Infragistics Test Automation: Ignite UI

Damyan Petev / Wednesday, September 04, 2013

Infragistics Testing Automation: IgniteUI Here at Infragistics we have always been invested in ensuring the quality of our products - that is part of how we deliver great experience to our users and, as you know, we do care about that a lot. Over the years we've delved into many platforms and that means we've seen many of the unique challenges many of them present. To put it in other words - we have a whole lot of experience and know-how. At this stage, throw in the fact that for the last few years we've been developing our jQuery controls - Ignite UI - and they have certainly taken a very special place for us. You can imagine we want to keep Ignite UI a quality product, yet testing web tools has always been a challenging task. Thankfully, their extreme popularity has led to the creation of some very good tools to help with that. We were at the ISTA Conference last year and as you may have seen us showing off, Angel Todorov had a session on this subject and there’s some pretty interesting stuff in there so I figured we can iterate a little bit more on that. I think it would be interesting to see the tools used for testing inside the company in a bit more detail. We also have some interesting news regarding those coming very soon!

Automate this!

In my eyes, test automation is pretty much an integral part of quality engineering for any product with long(ish) lifecycle. While you can’t automate everything, doing so returns the investment in the long run by providing excellent, consistent regression testing. Also at ISTA (which literaly stands for Innovations in Software Test Automation), as you’d expect, there were more than a few sessions for web platforms and sans the mandatory old IE joke, there has been one common mention that really stood out to me – Selenium, Selenium, Selenium.

Selenium WebDriverAt this point I believe everyone is aware of how tedious it can be to test under different browsers – it would be extremely inefficient to write tests and use automation tools for each one. Here’s one reason why Selenium is almost an industry standard - that and the fact that browser vendors are in on the project as well. Selenium, to some extent, abstracts away the browser you are dealing with so you can have shared code base for your test cases. Shameless plug: another colleague, Borislav Traikov, wrote an article on Selenium and WebDrivers, so I would skip the details and recommend you check that one out. After that it should be no surprise we are using WebDrivers (or Selenium 2.0) and for a good reason.

What I won’t skip is why this is so important for our testing solution. Our product engineering internally relies on TFS and all the good stuff it brings (e.g. MS Build) so, as you can imagine, we want any testing automation to be an integral part of the products’ lifecycle. Thanks to the .NET implementation of WebDriver(s) tests can be easily written, maintained and most importantly integrated with the build process. Did I mention these also happen to be pretty fast in comparison with other frameworks we’ve tried? That speed and reliability are crucial factors in allowing automated tests to be executed in our Continuous Delivery pipeline – think more than 800 scenario tests[*explained below] run with every CI (Continuous Integration) build and they only take under 30min instead of a couple of hours. That ensures constant, reliable monitoring of quality.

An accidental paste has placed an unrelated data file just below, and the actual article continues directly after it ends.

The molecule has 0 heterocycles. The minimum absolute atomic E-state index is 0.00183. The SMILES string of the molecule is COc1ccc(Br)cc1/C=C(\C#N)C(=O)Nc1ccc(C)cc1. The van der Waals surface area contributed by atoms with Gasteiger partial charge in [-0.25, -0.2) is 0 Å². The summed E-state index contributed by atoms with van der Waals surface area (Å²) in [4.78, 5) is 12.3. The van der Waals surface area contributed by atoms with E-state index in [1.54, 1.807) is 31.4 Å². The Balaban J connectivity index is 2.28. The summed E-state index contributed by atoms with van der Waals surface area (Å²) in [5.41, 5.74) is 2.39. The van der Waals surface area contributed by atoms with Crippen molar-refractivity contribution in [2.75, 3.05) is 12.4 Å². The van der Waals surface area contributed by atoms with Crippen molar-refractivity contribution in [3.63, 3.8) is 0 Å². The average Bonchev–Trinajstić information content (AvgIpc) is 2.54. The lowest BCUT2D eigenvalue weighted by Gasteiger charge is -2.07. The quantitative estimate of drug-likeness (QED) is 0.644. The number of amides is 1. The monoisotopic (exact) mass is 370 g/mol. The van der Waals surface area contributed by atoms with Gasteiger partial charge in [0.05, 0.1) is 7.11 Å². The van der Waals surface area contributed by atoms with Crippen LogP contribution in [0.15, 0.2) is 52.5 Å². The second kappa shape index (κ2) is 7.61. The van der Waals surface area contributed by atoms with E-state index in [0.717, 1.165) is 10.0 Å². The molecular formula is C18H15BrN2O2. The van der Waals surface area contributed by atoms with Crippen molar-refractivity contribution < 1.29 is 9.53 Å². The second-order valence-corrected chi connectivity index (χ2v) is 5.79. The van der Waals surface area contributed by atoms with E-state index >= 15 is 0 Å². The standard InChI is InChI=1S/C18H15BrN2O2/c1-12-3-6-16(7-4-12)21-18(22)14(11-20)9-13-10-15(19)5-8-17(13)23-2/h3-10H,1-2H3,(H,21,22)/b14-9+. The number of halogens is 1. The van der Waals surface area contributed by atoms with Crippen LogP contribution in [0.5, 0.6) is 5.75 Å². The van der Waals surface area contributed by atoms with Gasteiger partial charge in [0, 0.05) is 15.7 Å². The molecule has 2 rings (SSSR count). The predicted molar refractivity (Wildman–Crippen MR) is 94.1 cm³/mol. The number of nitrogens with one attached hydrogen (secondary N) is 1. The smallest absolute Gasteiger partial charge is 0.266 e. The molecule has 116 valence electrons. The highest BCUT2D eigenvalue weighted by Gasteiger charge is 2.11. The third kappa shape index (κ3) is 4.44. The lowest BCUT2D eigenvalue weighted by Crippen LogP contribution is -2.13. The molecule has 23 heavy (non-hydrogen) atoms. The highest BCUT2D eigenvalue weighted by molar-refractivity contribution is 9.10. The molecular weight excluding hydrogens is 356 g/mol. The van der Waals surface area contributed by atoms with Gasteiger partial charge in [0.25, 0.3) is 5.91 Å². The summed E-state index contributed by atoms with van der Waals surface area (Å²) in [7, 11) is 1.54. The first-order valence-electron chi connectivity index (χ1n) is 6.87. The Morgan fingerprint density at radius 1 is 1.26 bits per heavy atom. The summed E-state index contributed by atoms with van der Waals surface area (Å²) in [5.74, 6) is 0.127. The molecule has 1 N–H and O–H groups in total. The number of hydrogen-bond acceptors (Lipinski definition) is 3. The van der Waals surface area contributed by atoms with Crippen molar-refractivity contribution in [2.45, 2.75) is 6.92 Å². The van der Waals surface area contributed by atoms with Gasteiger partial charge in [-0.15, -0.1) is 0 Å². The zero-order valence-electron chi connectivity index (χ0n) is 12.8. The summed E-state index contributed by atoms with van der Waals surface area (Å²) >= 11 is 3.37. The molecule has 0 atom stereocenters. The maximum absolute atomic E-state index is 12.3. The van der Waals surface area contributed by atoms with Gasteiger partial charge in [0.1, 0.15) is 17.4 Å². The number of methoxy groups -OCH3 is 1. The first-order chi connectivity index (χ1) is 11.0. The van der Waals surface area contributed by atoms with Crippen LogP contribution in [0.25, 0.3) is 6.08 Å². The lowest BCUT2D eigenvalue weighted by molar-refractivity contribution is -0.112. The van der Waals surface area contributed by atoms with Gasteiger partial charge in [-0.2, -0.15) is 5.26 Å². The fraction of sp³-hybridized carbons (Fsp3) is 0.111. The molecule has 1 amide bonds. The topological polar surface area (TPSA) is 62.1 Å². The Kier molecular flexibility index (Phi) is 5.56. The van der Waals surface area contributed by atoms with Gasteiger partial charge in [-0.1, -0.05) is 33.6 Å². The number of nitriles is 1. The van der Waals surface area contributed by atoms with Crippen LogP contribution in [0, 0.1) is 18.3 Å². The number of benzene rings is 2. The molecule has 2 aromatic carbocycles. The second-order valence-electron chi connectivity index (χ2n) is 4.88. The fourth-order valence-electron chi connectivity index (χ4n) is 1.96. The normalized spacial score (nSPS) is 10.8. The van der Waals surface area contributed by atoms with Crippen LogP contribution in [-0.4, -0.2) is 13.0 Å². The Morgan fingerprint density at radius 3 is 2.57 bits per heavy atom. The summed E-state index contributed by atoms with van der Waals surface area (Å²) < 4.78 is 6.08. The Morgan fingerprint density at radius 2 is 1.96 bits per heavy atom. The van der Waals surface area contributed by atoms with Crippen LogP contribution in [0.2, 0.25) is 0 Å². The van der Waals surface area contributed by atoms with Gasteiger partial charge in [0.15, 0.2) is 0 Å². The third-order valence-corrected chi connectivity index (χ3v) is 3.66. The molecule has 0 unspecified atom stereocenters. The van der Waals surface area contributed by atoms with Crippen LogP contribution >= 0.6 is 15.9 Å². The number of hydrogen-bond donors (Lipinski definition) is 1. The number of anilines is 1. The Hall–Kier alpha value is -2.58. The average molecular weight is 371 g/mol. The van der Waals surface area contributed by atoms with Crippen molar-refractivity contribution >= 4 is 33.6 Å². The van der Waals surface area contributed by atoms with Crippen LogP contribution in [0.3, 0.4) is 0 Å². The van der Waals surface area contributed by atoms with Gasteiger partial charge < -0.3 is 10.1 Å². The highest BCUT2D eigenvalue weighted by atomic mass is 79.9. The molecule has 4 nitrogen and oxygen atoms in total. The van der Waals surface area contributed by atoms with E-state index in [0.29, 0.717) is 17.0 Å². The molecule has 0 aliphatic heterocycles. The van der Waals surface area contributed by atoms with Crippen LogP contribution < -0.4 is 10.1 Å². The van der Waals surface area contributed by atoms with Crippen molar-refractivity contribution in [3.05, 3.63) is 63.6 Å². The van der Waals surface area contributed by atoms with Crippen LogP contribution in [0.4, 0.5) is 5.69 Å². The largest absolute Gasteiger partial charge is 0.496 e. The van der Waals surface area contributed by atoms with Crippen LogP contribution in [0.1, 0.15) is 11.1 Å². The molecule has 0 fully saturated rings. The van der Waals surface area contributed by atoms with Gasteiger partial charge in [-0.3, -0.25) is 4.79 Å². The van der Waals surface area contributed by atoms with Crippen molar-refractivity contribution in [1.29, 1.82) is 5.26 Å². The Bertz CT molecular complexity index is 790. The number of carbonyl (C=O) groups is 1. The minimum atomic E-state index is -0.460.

Testing Approach

Now, besides the right tools for the job (of which there are some more below, mind you), there’s the whole approach to the testing process. So what’s the problem in the first place? Well in your usual scenario testing you’d need test beds (the targets for the tests) and it’s one painstaking slow process for creating them. Also, it’s usually somewhat hard to share and reuse code efficiently. You can say that’s partly because test code usually is not easily readable unless you wrote it (depending on platform/tools and implementation), but one thing is for sure – even if programmers can see the scenario in the code, non-engineers are a different story! Anyone else involved with the product like designers (some do code, we know), but most importantly non-technical people as a whole – managers and stakeholders - get nada from looking at test code. That fails this approach on one of the measures for a good test – yes, it may be easy to write with experience, integrated with CI, maintainable and reliable, but it’s hard to verify it’s truly user-focused. There’s a gap between stakeholders and engineers, often required to be filled in by a person that “speaks” both business and code who does the translation.A single aspect of it all, but you can make gold and it’s all to waste if the customer wants plastic. Then there’s also the “joy” of maintaining all the test plans and code in sync...

BDD: Behavior-driven development

So we based our process on behaviour-driven development. Now besides weird spelling options, BDD does provide you with something else. Based on test-driven development (TDD), it combines some parts of the former with ideas from domain-driven design(DDD) and more abbreviations (too much for me already). Point is, it’s sort of intended as a collaboration framework for engineers and business managers and clients. And I’m going to pretty much steal the definition right out of Wikipedia, because it’s this good: